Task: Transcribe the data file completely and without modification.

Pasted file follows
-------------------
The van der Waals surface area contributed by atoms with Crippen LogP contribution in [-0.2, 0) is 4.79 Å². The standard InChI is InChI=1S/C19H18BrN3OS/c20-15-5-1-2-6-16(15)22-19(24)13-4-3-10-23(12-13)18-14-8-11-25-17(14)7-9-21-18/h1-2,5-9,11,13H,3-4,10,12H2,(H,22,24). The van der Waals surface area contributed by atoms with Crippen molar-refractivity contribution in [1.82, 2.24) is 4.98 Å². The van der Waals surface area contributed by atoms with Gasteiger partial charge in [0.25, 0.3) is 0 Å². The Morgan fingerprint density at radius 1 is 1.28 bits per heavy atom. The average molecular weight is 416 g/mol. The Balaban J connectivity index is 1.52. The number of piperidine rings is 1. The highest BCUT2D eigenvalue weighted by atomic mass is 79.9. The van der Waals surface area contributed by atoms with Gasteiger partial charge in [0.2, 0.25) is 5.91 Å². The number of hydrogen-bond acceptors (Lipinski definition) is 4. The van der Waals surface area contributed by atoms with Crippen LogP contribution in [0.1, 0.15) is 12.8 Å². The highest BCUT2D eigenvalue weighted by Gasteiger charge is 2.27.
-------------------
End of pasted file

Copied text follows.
The van der Waals surface area contributed by atoms with Crippen LogP contribution in [-0.2, 0) is 4.79 Å². The standard InChI is InChI=1S/C19H18BrN3OS/c20-15-5-1-2-6-16(15)22-19(24)13-4-3-10-23(12-13)18-14-8-11-25-17(14)7-9-21-18/h1-2,5-9,11,13H,3-4,10,12H2,(H,22,24). The van der Waals surface area contributed by atoms with Crippen molar-refractivity contribution in [1.82, 2.24) is 4.98 Å². The van der Waals surface area contributed by atoms with Gasteiger partial charge in [0.25, 0.3) is 0 Å². The Morgan fingerprint density at radius 1 is 1.28 bits per heavy atom. The average molecular weight is 416 g/mol. The Balaban J connectivity index is 1.52. The number of piperidine rings is 1. The highest BCUT2D eigenvalue weighted by atomic mass is 79.9. The van der Waals surface area contributed by atoms with Gasteiger partial charge in [0.2, 0.25) is 5.91 Å². The number of hydrogen-bond acceptors (Lipinski definition) is 4. The van der Waals surface area contributed by atoms with Crippen LogP contribution in [0.1, 0.15) is 12.8 Å². The highest BCUT2D eigenvalue weighted by Gasteiger charge is 2.27.